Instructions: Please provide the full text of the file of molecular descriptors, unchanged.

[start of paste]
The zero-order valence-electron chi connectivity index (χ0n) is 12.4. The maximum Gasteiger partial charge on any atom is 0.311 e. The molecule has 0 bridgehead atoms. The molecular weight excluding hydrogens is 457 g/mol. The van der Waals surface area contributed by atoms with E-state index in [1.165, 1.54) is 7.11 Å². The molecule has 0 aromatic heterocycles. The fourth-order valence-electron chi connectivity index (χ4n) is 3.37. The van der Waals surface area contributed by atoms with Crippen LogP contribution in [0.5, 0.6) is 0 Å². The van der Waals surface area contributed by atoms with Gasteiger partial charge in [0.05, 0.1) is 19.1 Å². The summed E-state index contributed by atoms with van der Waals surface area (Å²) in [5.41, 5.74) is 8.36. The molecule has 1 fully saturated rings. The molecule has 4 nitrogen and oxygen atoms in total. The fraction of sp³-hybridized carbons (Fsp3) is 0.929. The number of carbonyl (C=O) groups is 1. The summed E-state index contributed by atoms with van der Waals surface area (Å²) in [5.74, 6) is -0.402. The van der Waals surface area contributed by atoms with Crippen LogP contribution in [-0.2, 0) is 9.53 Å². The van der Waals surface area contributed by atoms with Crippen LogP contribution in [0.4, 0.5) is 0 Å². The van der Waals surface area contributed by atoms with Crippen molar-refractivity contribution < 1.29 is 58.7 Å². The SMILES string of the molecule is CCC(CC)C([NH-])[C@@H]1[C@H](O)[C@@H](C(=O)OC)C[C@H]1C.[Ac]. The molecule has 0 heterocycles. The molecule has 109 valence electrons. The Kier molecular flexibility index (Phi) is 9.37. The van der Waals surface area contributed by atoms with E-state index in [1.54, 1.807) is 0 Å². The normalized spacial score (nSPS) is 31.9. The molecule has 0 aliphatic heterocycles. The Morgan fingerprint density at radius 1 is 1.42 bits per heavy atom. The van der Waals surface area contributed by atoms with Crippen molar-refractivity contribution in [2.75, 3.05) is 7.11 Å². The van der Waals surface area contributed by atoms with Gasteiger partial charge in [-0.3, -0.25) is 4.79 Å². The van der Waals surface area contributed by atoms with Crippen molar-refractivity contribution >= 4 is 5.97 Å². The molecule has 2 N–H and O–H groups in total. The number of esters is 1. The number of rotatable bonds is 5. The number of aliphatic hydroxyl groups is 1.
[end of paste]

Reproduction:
The zero-order valence-electron chi connectivity index (χ0n) is 12.4. The maximum Gasteiger partial charge on any atom is 0.311 e. The molecule has 0 bridgehead atoms. The molecular weight excluding hydrogens is 457 g/mol. The van der Waals surface area contributed by atoms with E-state index in [1.165, 1.54) is 7.11 Å². The molecule has 0 aromatic heterocycles. The fourth-order valence-electron chi connectivity index (χ4n) is 3.37. The van der Waals surface area contributed by atoms with Crippen LogP contribution in [0.5, 0.6) is 0 Å². The van der Waals surface area contributed by atoms with Gasteiger partial charge in [0.05, 0.1) is 19.1 Å². The summed E-state index contributed by atoms with van der Waals surface area (Å²) in [5.41, 5.74) is 8.36. The molecule has 1 fully saturated rings. The molecule has 4 nitrogen and oxygen atoms in total. The fraction of sp³-hybridized carbons (Fsp3) is 0.929. The number of carbonyl (C=O) groups is 1. The summed E-state index contributed by atoms with van der Waals surface area (Å²) in [5.74, 6) is -0.402. The van der Waals surface area contributed by atoms with Crippen LogP contribution in [-0.2, 0) is 9.53 Å². The van der Waals surface area contributed by atoms with Crippen LogP contribution in [0.4, 0.5) is 0 Å². The van der Waals surface area contributed by atoms with Crippen molar-refractivity contribution < 1.29 is 58.7 Å². The SMILES string of the molecule is CCC(CC)C([NH-])[C@@H]1[C@H](O)[C@@H](C(=O)OC)C[C@H]1C.[Ac]. The molecule has 0 heterocycles. The molecule has 109 valence electrons. The Kier molecular flexibility index (Phi) is 9.37. The van der Waals surface area contributed by atoms with E-state index in [1.54, 1.807) is 0 Å². The normalized spacial score (nSPS) is 31.9. The molecule has 0 aliphatic heterocycles. The Morgan fingerprint density at radius 1 is 1.42 bits per heavy atom. The van der Waals surface area contributed by atoms with Crippen molar-refractivity contribution in [2.75, 3.05) is 7.11 Å². The van der Waals surface area contributed by atoms with Gasteiger partial charge in [-0.3, -0.25) is 4.79 Å². The van der Waals surface area contributed by atoms with Crippen molar-refractivity contribution >= 4 is 5.97 Å². The molecule has 2 N–H and O–H groups in total. The number of esters is 1. The number of rotatable bonds is 5. The number of aliphatic hydroxyl groups is 1.